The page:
The Most Successful Apologies Have These 8 Elements
Randy Conley, Vice President of Professional Services and Trust Practice Leader at The Ken Blanchard Companies, is pretty good at apologising and he thinks it’s primarily because of two reasons:
Married for over 28 years.
Messes up a lot.
That means Conley gets a lot of practice apologising. Conley has logged way more than 10,000 hours perfecting his craft, so by Malcolm Gladwell’s measurement, he is pretty much the world’s foremost expert on apologies. The fact his wife is a loving and forgiving woman doesn’t hurt, either.
More than 28 years experience has shown Conley there are eight essential elements of an effective apology:
1. Accept responsibility for your actions – If you screwed up, admit it. Don’t try to shirk your responsibility or shift the blame to someone else. Put your pride aside and own your behaviour. This first step is crucial to restoring trust with the person you offended.
2. Pick the right time to apologise – It’s a cliché, but true – timing is everything. You can follow the other seven guidelines to a tee, but if you pick a bad time to deliver your apology, all of your hard work will be for naught. Depending on the severity of the issue, you may need to delay your apology to allow the offended person time to process his/her emotions. Once he/she is mentally and emotionally ready to hear your apology, make sure you have the necessary privacy for the conversation and the physical environment is conducive to the occasion.
3. Say ‘”I’m sorry,” not “I apologise” – What’s the difference? The word sorry expresses remorse and sorrow for the harm caused the offended person, whereas apologise connotes regret for your actions. There’s a big difference between the two. See #4 for the reason why this is important.
4. Be sincere and express empathy for how you hurt the other person – Along with saying I’m sorry, this step is critical for letting the offended person know you acknowledge, understand, and regret the hurt you caused. Make it short and simple: “I’m sorry I was late for our dinner date. I know you were looking forward to the evening, and being late disappointed you and made you feel unimportant. I feel horrible about hurting you that way.”
5. Don’t use conditional language – Get rid of the words if and but in your apologies. Saying “I’m sorry if…” is a half-ass, conditional apology that’s dependent on whether or not the person was offended. Don’t put it on the other person. Just man up and say “I’m sorry.” When you add the word but at the end of your apology (“I’m sorry, but…”) you’re starting down the road of excuses for your behaviour. Don’t go there. See #6.
6. Don’t offer excuses or explanations – Keep your apology focused on what you did, how it made the other person feel, and what you’re going to do differently in the future. Don’t try to make an excuse for your behaviour or rationalise why it happened. If there is a valid reason that explains your behaviour, it will likely come out during the apology discussion. But let the other person go there first, not you.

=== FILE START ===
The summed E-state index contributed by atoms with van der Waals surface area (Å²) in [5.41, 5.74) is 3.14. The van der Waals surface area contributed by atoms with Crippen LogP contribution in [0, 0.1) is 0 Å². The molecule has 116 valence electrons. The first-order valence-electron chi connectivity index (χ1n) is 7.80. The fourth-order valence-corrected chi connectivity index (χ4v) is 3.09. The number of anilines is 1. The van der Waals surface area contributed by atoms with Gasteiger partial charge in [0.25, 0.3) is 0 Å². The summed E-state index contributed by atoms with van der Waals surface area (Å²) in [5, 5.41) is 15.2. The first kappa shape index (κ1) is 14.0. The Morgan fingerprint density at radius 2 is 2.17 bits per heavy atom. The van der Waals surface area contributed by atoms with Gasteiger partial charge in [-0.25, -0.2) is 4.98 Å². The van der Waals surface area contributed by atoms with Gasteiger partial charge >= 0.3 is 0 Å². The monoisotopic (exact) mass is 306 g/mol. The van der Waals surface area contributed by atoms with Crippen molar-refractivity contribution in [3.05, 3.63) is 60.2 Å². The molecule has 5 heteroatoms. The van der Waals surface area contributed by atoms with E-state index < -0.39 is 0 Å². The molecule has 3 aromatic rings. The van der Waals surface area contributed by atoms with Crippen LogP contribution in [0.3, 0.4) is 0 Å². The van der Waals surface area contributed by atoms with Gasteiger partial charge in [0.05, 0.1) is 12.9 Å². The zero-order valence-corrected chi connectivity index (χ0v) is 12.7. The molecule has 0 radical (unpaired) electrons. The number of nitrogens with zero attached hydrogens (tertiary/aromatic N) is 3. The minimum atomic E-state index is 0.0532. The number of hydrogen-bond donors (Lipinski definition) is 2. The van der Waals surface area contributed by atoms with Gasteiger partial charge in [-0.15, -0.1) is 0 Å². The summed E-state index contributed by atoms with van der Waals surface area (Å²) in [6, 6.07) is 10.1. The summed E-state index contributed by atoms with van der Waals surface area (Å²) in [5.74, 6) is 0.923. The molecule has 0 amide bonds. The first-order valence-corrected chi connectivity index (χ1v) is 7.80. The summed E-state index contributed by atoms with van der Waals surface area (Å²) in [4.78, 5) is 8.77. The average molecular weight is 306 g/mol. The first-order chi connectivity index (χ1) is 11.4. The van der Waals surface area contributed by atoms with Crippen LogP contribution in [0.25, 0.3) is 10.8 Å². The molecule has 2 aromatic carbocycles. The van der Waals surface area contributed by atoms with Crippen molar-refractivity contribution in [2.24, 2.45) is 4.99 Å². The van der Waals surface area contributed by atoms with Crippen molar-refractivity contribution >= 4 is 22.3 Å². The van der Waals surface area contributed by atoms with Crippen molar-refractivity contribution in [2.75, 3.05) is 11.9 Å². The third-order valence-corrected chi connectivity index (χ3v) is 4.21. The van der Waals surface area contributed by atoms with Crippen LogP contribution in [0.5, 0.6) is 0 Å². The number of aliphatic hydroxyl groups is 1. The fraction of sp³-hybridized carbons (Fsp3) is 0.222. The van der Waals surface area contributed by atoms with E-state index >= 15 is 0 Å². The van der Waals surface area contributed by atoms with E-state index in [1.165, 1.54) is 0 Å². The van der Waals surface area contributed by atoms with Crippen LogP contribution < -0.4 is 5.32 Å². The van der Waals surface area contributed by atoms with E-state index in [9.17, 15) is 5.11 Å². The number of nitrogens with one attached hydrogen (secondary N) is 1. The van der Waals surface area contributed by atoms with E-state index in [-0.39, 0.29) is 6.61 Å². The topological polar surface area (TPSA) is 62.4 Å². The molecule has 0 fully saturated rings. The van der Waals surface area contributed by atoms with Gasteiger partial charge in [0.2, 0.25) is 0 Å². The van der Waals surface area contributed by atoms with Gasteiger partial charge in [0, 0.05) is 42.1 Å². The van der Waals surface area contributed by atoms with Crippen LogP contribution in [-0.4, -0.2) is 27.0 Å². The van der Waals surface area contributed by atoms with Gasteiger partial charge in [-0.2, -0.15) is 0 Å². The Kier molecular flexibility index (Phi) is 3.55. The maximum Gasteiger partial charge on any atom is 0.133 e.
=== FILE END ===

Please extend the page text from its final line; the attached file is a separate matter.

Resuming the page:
7. Listen – This is perhaps the most important point of the eight and one that’s often overlooked. After you’ve made your apology, close your mouth and listen. Let the offended person share his/her feelings, vent, cry, yell, laugh, scream…whatever. Acknowledge the person’s feelings (“I understand you’re upset”…”I see I disappointed you”…”I know it was hurtful”), but resist the urge to keep explaining yourself or apologising over and over again. I’m not suggesting you become an emotional punching bag for someone who is inappropriately berating you; that’s not healthy for either party. But many times the awkwardness and discomfort of apologising causes us to keep talking when we’d be better off listening.
8. Commit to not repeating the behaviour – Ultimately, an apology is only as effective as your attempt to not repeat the behaviour. No one is perfect and mistakes will be made, but a sincere and earnest apology includes a commitment to not repeating the behaviour that caused harm in the first place. Depending on the severity of the offense, this may include implementing a plan or process such as counseling or accountability groups. For minor offenses it’s as simple as an intentional effort to not repeat the hurtful behaviour.
So there you go. The Great 8 of giving effective apologies, honed by Conley from years of grovelling…err…apologising for his mistakes. What do you think? Are there other tips you would add? Feel free to leave a comment with your thoughts.
About the authors:
Randy Conley is Vice President of Professional Services and Trust Practice Leader at The Ken Blanchard Companies.
First published in Leadingwithtrust.com
25 September 2016